I was browsing around the Internet looking for some inspiration for my blog post this morning and I found a great video on Darren Slaughter’s blog.
You’d be amazed how the little things on your website can actually drive away business. Case in point: contact forms. You would think that there isn’t much about a contact form that could possibly harm your business, but you’d be wrong. Darren explains more in his video:
The more information you ask for the less your contact form will convert. Darren claims 10% of your business is lost for each piece of information you ask for on your contact form. Ouch!
The truth is, people don’t have a lot of time and people are suspicious of giving their information out on the Internet. You also seem overeager and even a little desperate when you start asking for every piece of information under the sun.
Your contact form should ask for a name, phone number, and an e-mail address. You might solicit questions or comments too. Darren’s point was that this information gives you enough to pick up the phone or shoot over an e-mail so you can actually start a real conversation with someone who has, at this point, demonstrated a very light interest. It’s up to you to close the sale from that point on.
However, I would add something for all you contractors, something that drives me crazy whenever I set out to hire anyone from their website.
I absolutely hate it when you don’t give me anything other than a contact form. I despise it. I feel like I’m sending my information out into space. I feel like you’re taking all of the control away from me. In fact, I personally won’t hire you. I’ll get right back on the internet to search for someone else.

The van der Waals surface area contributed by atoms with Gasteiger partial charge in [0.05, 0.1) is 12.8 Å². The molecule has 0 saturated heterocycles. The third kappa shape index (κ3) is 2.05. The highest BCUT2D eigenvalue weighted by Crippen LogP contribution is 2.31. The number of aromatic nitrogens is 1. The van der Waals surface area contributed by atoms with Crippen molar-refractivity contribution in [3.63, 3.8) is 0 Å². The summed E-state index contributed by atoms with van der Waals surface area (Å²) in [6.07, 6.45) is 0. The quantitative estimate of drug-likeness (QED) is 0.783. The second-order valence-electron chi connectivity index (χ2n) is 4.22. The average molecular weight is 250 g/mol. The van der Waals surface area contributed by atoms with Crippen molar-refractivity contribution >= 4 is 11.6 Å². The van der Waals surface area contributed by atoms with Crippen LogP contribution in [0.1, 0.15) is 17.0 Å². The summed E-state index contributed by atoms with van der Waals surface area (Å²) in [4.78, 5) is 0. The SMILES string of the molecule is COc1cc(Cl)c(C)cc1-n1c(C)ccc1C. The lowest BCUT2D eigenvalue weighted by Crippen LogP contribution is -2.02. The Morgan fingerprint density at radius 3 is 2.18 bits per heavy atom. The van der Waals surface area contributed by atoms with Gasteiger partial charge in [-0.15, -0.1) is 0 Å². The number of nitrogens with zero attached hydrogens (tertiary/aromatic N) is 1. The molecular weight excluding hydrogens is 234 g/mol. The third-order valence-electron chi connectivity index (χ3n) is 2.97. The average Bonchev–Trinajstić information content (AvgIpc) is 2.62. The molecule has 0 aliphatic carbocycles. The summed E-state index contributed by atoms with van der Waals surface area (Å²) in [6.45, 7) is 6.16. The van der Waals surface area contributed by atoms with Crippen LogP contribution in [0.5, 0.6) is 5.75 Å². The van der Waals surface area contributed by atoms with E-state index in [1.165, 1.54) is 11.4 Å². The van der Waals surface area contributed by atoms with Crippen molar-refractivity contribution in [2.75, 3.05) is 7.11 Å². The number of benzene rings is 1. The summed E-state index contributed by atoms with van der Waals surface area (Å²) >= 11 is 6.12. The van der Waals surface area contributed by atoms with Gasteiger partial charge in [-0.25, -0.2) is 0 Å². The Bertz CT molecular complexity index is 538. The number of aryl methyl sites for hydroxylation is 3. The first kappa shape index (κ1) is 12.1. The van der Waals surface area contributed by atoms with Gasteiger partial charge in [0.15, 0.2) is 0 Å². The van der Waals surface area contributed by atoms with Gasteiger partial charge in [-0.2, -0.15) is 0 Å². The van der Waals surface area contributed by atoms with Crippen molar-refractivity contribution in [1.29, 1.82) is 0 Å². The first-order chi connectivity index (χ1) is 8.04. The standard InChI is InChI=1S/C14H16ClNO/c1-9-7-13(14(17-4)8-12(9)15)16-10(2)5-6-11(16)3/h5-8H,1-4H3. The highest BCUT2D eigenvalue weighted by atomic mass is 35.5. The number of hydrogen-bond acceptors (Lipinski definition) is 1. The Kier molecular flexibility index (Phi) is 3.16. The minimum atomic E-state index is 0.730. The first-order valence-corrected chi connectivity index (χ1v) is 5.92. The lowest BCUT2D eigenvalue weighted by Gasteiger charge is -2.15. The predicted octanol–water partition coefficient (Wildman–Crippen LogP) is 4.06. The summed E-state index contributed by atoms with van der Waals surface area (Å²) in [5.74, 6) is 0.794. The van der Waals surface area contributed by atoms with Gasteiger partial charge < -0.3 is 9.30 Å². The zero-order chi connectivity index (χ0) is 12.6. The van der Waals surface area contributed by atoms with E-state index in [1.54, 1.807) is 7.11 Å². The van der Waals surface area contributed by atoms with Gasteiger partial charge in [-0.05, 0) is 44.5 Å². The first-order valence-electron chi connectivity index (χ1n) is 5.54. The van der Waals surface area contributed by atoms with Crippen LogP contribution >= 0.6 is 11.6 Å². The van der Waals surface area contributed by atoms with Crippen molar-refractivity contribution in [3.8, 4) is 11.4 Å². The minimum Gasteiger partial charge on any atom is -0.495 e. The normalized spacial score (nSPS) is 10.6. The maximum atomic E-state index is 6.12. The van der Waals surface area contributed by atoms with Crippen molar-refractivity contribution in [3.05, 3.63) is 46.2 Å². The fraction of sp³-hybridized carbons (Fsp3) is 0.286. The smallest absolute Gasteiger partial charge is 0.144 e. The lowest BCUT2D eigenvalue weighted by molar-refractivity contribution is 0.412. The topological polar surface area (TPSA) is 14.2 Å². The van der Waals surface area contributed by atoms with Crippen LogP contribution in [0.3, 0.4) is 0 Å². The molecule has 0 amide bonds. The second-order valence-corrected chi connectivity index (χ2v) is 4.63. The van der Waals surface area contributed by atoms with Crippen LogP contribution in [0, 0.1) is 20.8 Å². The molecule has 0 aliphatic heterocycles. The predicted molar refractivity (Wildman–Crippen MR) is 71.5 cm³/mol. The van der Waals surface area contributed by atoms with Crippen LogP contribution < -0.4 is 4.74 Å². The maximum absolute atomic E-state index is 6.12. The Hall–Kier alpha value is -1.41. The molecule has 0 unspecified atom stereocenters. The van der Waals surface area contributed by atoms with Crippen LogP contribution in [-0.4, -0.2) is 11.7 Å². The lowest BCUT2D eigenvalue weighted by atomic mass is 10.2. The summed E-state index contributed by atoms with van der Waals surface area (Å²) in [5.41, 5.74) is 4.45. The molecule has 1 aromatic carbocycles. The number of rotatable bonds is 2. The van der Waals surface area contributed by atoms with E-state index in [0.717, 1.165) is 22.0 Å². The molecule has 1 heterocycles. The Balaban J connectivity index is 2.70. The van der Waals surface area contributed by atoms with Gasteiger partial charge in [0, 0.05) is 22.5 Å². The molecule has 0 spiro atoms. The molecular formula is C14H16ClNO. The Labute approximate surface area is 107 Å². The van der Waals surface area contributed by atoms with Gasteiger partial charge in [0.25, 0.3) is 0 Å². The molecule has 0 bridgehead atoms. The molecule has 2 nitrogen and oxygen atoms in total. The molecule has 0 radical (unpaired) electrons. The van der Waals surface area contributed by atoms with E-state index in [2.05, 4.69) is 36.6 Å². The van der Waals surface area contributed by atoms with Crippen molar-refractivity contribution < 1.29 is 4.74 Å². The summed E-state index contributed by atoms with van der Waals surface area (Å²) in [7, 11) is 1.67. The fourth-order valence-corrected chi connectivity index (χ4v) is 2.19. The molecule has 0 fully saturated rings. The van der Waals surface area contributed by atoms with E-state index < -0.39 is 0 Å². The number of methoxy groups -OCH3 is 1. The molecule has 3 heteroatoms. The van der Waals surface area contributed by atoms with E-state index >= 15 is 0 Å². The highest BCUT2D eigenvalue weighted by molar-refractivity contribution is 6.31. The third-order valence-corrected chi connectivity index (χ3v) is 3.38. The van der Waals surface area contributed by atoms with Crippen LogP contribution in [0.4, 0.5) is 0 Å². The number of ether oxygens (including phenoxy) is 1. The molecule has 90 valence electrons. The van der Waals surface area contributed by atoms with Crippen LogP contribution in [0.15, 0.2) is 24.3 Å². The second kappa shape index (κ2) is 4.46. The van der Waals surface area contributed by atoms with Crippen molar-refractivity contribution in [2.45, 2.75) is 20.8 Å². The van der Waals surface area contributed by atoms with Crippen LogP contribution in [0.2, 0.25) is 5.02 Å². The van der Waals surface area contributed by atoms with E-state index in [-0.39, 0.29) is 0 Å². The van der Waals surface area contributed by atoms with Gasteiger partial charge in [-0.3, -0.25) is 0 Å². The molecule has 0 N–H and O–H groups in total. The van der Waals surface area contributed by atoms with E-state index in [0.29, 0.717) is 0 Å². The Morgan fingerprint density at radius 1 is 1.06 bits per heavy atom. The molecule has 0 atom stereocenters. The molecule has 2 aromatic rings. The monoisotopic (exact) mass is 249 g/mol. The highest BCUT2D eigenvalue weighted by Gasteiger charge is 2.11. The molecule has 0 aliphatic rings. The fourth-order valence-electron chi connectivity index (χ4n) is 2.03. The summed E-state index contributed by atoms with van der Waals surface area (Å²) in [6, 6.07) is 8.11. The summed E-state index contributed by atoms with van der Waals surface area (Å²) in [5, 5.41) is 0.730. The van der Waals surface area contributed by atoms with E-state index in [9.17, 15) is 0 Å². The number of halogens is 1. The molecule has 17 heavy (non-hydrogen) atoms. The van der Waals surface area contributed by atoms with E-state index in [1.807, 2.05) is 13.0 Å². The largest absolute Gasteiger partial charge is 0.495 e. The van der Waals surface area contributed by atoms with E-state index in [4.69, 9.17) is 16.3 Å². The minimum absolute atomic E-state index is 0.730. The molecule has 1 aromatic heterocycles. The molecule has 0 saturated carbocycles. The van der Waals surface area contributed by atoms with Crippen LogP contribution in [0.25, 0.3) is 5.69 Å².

If you want my business you’d better have your name, address, phone number, and e-mail address right beside your contact form. Maybe I want to call you. Maybe I have a more in-depth question than your contact form allows for. Maybe I want to show up at your office to have a conversation and to meet you in person. Maybe I’m happy to fill out your contact form, but at least you’re giving me the option!
I am the customer so I ought to be able to choose how I contact you. When you force me into your contact form you make me feel as though you don’t want to do business with me unless I fall into some fairly narrow parameters.
As Darren puts it, you’re often going to be dealing with the lady of the house. People like me. Control-freak Moms. So let us have some control, for heaven’s sake!